which proved to be suc-
cessful in usability tests.

We organized two
usability test rounds that
caused several change
requests to bring direct
manipulation to the
required usability level. A
lot of effort and iterations were required to get a
what-you-see-is-what-you-get experience when cre-
ating a cartoon-like text box on top of the image. It
was also determined by Ketola that many rounds of
iteration are often needed to get the UI details right
in mobile phone design [8]. In addition, one of our
competitors launched their product before us, and
we were able to reuse one interaction idea that made
direct manipulation finally acceptable. The project
was completed three months later than the initial
schedule. This delay was
caused by both a lack
of engineering resources
and the change requests
from the usability tests.

LESSONS LEARNED

T
he Gen-
imap Navi-
gator and ImagePlus projects taught
us a lot about how to apply UCD

within tight budgets and schedules. After the proj-
ects, we developed our software engineering process
so that we could apply UCD more effectively to the
upcoming projects. Here, we discuss the UCD activ-
ities we consider especially useful in mobile applica-
tion development.

Focused CI studies. Even though ImagePlus is a
successful product, we have not used such large CI
studies in every development project. For a small
company or customer, it seems quite challenging to
invest in user-needs research, since the budget is
often planned to cover only the implementation
costs. If we have had a design case where we lack
user-needs understanding, we have made a focused
CI study by two or three UE designers instead of a
large user needs study conducted by a cross-organi-
zational team. We have conducted the study in a
light way, interviewing only 6–8 people and analyz-
ing the data by creating affinity diagram, sequence
models, and personas [2]. Often when a budget has

been extremely small, we only use the contextual
paper prototype tests in the specification phase of
the project to get the necessary insight on user
needs. Users are interviewed in the beginning of the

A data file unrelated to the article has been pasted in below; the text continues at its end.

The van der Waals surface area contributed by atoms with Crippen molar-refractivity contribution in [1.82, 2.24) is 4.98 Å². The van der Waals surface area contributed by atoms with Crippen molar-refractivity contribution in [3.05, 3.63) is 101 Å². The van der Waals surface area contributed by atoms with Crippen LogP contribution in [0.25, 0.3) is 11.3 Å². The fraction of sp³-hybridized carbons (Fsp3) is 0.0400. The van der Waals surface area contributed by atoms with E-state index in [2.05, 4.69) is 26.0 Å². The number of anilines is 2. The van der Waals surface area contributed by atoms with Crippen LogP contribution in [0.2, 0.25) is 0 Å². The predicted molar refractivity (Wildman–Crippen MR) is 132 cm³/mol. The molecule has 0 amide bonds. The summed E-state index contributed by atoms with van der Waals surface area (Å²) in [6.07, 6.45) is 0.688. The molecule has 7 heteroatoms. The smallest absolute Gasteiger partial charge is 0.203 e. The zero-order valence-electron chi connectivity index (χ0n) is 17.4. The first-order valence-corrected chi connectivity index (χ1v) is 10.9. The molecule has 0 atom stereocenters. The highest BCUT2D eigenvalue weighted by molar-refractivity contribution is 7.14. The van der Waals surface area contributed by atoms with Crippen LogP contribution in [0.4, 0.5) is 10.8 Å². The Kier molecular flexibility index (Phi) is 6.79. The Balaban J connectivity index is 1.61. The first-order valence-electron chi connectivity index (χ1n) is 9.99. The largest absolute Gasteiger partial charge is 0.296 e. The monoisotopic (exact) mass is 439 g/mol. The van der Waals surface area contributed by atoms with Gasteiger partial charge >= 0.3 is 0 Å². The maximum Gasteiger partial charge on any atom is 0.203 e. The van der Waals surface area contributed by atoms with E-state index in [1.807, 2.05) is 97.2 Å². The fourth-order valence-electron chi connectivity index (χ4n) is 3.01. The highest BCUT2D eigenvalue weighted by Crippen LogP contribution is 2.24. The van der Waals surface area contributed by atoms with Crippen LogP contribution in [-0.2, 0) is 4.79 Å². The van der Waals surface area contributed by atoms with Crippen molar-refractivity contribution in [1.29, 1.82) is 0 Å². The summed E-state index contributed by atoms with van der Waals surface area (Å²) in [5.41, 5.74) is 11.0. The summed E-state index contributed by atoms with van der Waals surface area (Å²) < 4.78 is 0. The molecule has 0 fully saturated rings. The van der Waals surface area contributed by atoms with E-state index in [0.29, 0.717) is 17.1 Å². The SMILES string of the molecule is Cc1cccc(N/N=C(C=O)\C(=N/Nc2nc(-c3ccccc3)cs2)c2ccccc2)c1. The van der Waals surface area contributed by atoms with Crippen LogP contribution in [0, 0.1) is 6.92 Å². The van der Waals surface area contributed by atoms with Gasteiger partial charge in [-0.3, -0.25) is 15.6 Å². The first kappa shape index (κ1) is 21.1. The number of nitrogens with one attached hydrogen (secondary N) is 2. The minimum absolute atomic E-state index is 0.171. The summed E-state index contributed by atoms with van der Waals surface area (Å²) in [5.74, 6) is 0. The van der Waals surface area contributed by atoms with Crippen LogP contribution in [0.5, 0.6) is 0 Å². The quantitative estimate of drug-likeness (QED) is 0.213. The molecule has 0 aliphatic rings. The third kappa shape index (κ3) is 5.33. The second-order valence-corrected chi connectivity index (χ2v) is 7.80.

session before presenting the prototype and when

going through the
mock-up, test tasks are
created based on the
interview. Hurst calls
this method of getting
the test tasks from users
a listening lab [4].

Realistic UI proto-
types for mobile appli-
cations. With both
Genimap Navigator and

ImagePlus, paper prototyping helped to get end-user
feedback before anything was implemented. It was
easy to add and remove features—even halfway
through a test. It is a method that every interaction
designer at Digia uses when designing the first pro-
posal of a new software application before writing
the UI specifications. When the application is sim-

ple and interaction is
based on standard UI
style components, a
paper prototype test is a
sufficient method for
verifying usability before
the actual implementa-
tion. However, whenever
we create new, more
sophisticated interaction
without a clear design

reference, such as map zooming in Genimap Navi-
gator or direct manipulation in ImagePlus, a more
realistic UI prototype is needed.

In the ImagePlus project we were able to iterate
the UI details by making the changes to the actual
code. Even though the final usability of the product
was good, the constant change requests caused
delays and frustration in the project. We have not
calculated the money spent on iterations, but our
current understanding is that we should find the
usability problems in interaction design earlier—
before the implementation—to avoid unnecessary
change requests. In PC and Web environments, UI
prototypes can be created and quickly modified with
current tools parallel to specification work. PC
demos can also be created for mobile applications
faster and with less effort than actual coding in the
phone, but they cannot be used very well for getting
the real feeling from the keypad and display interac-
tion. PC demos are more useful for visual UI testing,

58 July 2005/Vol. 48, No. 7 COMMUNICATIONS OF THE ACM

Kangas fig 2 (7/05)

Figure 2. Genimap Navigator design process.

Technological
research

Initial feature
requirements

UI design workshop and
paper prototype testing

Pilot
implementation

Pilot field test
and diary study

UI design revision and
paper prototype test

Implementation
of commercial

version

Final usability
test

Technological
research

Initial feature
requirements

UI design workshop and
paper prototype testing

Pilot
implementation

Pilot field test
and diary study

UI design revision and
paper prototype test

Implementation
of commercial

version

Final usability
test

R

Figure 2. Genimap Navigator
design process.

Figure 3. ImagePlus
design process.